The University of Southampton

Microstructured Optical Fibres

This group is part of the Advanced Fibre Technologies & Applications Group

In recent years, two new types of optical fibre have revolutionised this dynamic field, bringing with them a wide range of novel optical properties. These new fibres, known collectively as microstructured fibres, can be made entirely from one type of glass as they do not rely on dopants for guidance. Instead, the cladding region is peppered with many small air holes, that run the entire fibre length. 

These fibres are typically separated into two classes, defined by the way in which they guide light:

  • Hollow core microstructured fibres: these fibres guide light in a hollow core which is surrounded by a precise microstructured cladding. Broadly speaking there are two types of hollow core fibre (HCF) distinguished by their guiding mechanism, these are Anti-resonant HCF and Photonic band-gap HCF
  • Holey fibres, in which the core is solid and light is guided by a modified form of total internal reflection as the air holes lower the effective refractive index of the cladding relative to that of the solid core.

Hollow core photonic band gap fibre (HCPBGF) 11km in length

Light is guided in a hollow core surrounded by a periodic honeycomb lattice which confines the light via photonic band-gap effects.

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Tubular hollow core anti-resonant fibre

The core is surrounded by a cladding of membranes of a specific thickness, for which certain wavelengths will be reflected. The cladding has many geometric varieties, the most exciting of which is a series of thin walled tubes surrounding the core.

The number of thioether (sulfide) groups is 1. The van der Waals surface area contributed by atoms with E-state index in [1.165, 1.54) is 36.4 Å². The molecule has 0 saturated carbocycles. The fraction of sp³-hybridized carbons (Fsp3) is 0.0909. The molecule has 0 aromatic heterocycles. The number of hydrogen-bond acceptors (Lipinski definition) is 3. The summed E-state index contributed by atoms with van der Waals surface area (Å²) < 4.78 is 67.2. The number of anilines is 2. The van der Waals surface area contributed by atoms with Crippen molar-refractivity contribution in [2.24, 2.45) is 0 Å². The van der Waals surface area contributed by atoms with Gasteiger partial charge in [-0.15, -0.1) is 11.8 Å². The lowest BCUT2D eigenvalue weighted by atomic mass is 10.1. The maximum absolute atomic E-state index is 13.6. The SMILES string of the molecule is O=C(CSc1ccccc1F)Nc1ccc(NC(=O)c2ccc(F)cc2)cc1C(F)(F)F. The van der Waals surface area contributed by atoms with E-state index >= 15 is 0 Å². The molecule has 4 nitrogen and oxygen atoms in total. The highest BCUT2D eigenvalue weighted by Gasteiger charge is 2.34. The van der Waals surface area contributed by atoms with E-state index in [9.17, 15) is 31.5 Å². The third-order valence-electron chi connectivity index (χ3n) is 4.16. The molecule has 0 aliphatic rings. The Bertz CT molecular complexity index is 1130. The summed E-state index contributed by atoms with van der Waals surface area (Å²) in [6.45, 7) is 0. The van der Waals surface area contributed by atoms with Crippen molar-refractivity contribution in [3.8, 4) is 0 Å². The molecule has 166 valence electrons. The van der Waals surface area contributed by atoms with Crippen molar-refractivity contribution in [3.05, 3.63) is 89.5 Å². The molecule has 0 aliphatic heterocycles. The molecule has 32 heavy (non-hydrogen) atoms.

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Nested Anti-Resonant Nodeless Fibre (NANF)

A Nested Anti-Resonant Nodeless Fibre (NANF) with record low loss of 1.3 dB/km made in 2018, credit Reza Sandoghchi.

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Within the group we have the full range of expertise required to design, fabricate and characterise both forms of microstructured fibre, both in silica and in compound glass. We also run a large number of end application projects both in close collaboration with a range of other ORC groups, and with other external academic and industrial partners. 

Visit our website to find out more:

See here for a full list of our publications.

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